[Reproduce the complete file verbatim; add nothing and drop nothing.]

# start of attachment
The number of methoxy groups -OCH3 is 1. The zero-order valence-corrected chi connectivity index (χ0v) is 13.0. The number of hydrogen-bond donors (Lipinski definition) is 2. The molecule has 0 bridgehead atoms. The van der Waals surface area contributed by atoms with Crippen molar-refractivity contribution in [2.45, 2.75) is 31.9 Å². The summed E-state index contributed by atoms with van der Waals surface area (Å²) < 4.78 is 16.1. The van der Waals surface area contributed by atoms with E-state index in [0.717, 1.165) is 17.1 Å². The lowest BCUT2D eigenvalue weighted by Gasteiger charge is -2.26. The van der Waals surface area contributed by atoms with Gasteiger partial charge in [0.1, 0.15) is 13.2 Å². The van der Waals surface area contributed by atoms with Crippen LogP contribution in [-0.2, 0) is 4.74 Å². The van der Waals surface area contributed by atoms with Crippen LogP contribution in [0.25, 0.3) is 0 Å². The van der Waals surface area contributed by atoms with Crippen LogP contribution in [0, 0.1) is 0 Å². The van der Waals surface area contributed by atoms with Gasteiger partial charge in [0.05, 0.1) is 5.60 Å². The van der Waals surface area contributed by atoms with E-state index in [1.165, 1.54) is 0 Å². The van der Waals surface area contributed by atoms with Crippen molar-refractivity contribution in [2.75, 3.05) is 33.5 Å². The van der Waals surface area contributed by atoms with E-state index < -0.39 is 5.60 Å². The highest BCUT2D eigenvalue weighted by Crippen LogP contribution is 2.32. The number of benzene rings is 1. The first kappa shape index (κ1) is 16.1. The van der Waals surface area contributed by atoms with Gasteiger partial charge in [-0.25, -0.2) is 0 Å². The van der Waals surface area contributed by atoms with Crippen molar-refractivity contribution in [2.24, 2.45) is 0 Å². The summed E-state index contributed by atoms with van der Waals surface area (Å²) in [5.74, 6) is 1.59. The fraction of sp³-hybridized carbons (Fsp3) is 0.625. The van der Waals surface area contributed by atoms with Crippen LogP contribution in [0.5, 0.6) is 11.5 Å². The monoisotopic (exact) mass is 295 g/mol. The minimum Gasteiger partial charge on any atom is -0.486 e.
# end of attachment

The number of methoxy groups -OCH3 is 1. The zero-order valence-corrected chi connectivity index (χ0v) is 13.0. The number of hydrogen-bond donors (Lipinski definition) is 2. The molecule has 0 bridgehead atoms. The van der Waals surface area contributed by atoms with Crippen molar-refractivity contribution in [2.45, 2.75) is 31.9 Å². The summed E-state index contributed by atoms with van der Waals surface area (Å²) < 4.78 is 16.1. The van der Waals surface area contributed by atoms with E-state index in [0.717, 1.165) is 17.1 Å². The lowest BCUT2D eigenvalue weighted by Gasteiger charge is -2.26. The van der Waals surface area contributed by atoms with Gasteiger partial charge in [0.1, 0.15) is 13.2 Å². The van der Waals surface area contributed by atoms with Crippen LogP contribution in [-0.2, 0) is 4.74 Å². The van der Waals surface area contributed by atoms with Crippen LogP contribution in [0.25, 0.3) is 0 Å². The van der Waals surface area contributed by atoms with Crippen LogP contribution in [0, 0.1) is 0 Å². The van der Waals surface area contributed by atoms with Gasteiger partial charge in [0.05, 0.1) is 5.60 Å². The van der Waals surface area contributed by atoms with E-state index in [1.165, 1.54) is 0 Å². The van der Waals surface area contributed by atoms with Crippen molar-refractivity contribution in [2.75, 3.05) is 33.5 Å². The van der Waals surface area contributed by atoms with E-state index < -0.39 is 5.60 Å². The highest BCUT2D eigenvalue weighted by Crippen LogP contribution is 2.32. The number of benzene rings is 1. The first kappa shape index (κ1) is 16.1. The van der Waals surface area contributed by atoms with Gasteiger partial charge in [-0.25, -0.2) is 0 Å². The van der Waals surface area contributed by atoms with Crippen molar-refractivity contribution in [2.24, 2.45) is 0 Å². The summed E-state index contributed by atoms with van der Waals surface area (Å²) in [5.74, 6) is 1.59. The fraction of sp³-hybridized carbons (Fsp3) is 0.625. The van der Waals surface area contributed by atoms with Crippen LogP contribution in [0.5, 0.6) is 11.5 Å². The monoisotopic (exact) mass is 295 g/mol. The minimum Gasteiger partial charge on any atom is -0.486 e.